Cities across Canada are facing an unprecedented demographic shift as Canadians are living longer and in increasing numbers with the aging of the Baby Boomer generation. This panel examines the roles of urban and architectural design, public policy, research, community engagement, and development in the understanding and creating of cities that are responsive to the needs of older adults in staying independent and engaged in their communities for as long as possible. It will look at some of the major past, present, and future issues of aging in a city with a survey of local, national, and international approaches and solutions. What are some of the design, research, and policy responses to making cities supportive of the needs of our elders?
Cathy Makihara, (Nikkei Place), is the Executive Director of Nikkei Seniors Health Care and Housing Society and one of the creators of Nikkei Place, which is a museum and cultural centre, assisted living and seniors independent housing with a focus on Japanese culture in Burnaby, BC. Nikkei Place is a place of community, and the seniors residences are a part of the community. There are social dementia-friendly, preventative health programs held at the cultural centre, and museum programs at the housing. Upcoming work includes creating a holistic activity program offering physical exercise, education for family and seniors, a social worker, a healthy clinic with care guides and physician-led health programs to address the service gaps for seniors.
Beverley Pitman, (United Way), has a PhD in Urban and Regional Planning and Development from UCLA. She currently holds the Seniors Portfolio at United Way of the Lower Mainland where she works with seniors, the community sector, government and others to improve seniors' quality of life.
Elizabeth Tang, (Canada Mortgage and Housing Corporation), is CMHC's Knowledge Transfer Consultant in BC. She is focused on engaging with professionals in the housing industry, academics, and provincial and municipal governments to improve awareness and implementation of accessible and adaptable design and solutions for aging in place and sustainable housing.
Michael Geller, (Geller Group), is an architect, planner, real estate consultant and property developer with four decades' experience in the public, private and institutional sectors. Some of his notable projects include overseeing the first phase of South Shore False Creek while working for CMHC; rezoning of the Steveston Waterfront on behalf of BC Packers; planning and development of Deering Island in Southlands; redevelopment of the Westin Bayshore Property in Coal Harbour; and UniverCity at SFU.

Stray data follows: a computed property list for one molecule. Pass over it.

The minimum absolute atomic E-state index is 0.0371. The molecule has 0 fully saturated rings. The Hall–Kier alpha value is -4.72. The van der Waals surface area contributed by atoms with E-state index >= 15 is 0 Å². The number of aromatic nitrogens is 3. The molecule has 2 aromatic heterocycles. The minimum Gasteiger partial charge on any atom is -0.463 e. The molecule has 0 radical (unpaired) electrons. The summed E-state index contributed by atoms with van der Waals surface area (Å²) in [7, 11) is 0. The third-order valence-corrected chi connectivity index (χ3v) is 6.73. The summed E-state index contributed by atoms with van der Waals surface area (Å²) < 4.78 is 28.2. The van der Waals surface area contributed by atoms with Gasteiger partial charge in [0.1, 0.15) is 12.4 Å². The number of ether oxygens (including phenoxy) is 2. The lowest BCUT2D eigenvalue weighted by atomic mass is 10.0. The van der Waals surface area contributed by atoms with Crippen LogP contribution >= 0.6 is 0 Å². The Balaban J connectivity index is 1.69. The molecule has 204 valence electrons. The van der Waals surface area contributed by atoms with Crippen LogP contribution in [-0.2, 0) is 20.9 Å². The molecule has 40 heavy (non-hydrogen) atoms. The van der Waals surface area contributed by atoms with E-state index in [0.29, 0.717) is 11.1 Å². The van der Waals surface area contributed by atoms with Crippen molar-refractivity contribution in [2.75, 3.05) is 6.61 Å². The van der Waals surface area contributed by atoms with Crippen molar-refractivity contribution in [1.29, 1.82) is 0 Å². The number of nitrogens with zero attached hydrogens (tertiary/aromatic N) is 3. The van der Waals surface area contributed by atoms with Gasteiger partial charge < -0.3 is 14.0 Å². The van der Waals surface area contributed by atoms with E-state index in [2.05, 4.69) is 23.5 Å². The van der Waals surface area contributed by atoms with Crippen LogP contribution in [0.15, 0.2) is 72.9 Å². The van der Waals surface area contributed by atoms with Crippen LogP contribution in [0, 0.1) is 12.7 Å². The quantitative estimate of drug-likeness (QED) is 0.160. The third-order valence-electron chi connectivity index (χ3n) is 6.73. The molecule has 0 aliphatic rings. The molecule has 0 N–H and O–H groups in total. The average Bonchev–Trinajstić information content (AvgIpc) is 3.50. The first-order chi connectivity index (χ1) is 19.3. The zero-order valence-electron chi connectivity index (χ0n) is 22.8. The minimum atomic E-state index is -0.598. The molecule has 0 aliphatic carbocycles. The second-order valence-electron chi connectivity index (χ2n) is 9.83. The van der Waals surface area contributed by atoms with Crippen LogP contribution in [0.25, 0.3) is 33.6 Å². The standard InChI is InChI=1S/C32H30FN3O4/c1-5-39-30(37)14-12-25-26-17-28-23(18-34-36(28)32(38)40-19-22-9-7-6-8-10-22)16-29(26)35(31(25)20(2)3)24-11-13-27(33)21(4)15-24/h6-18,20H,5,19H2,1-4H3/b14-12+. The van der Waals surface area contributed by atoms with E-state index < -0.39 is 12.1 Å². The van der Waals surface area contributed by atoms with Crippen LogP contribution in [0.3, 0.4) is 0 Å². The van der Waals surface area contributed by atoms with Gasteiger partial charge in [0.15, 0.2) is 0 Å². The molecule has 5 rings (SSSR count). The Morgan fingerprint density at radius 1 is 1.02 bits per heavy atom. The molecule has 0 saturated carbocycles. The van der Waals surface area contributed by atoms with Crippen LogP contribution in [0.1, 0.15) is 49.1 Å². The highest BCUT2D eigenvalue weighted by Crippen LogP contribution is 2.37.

Eitaro Hirota, (NSDA Research), is an architect and researcher at NSDA Architects, who specializes in the design and construction of seniors housing and the development of age-friendly communities. He serves as a mentor at the UBC School of Architecture, and panel member at the Pitt Meadows Advisory Design Panel. He is also an expert in prefabrication and CAD/CAM building processes, which he has incorporated into several projects built in the Lower Mainland. His current work includes the design and development of a village-type community for persons with dementia and a collaboration with a local manufacturer to develop age-friendly housing prototypes for the Asian market.
Habib Chaudhury and Atiya Mahmood, Simon Fraser University (Research)
Dr. Chaudhury, Chair and Professor in the Department of Gerontology, has extensive research experience in the field of Environmental Gerontology. He conducts research and consulting in the following areas: planning and urban design for active aging, physical environments for people with dementia, and meaning of home and personhood.
Atiya Mahmood, Ph.D. is an Associate Professor in the Department of Gerontology at Simon Fraser University. Her post-secondary education has been in Environmental Design/Architecture with a focus on environment-behavior relationships. Her Post-doctoral training has been in Environmental Gerontology.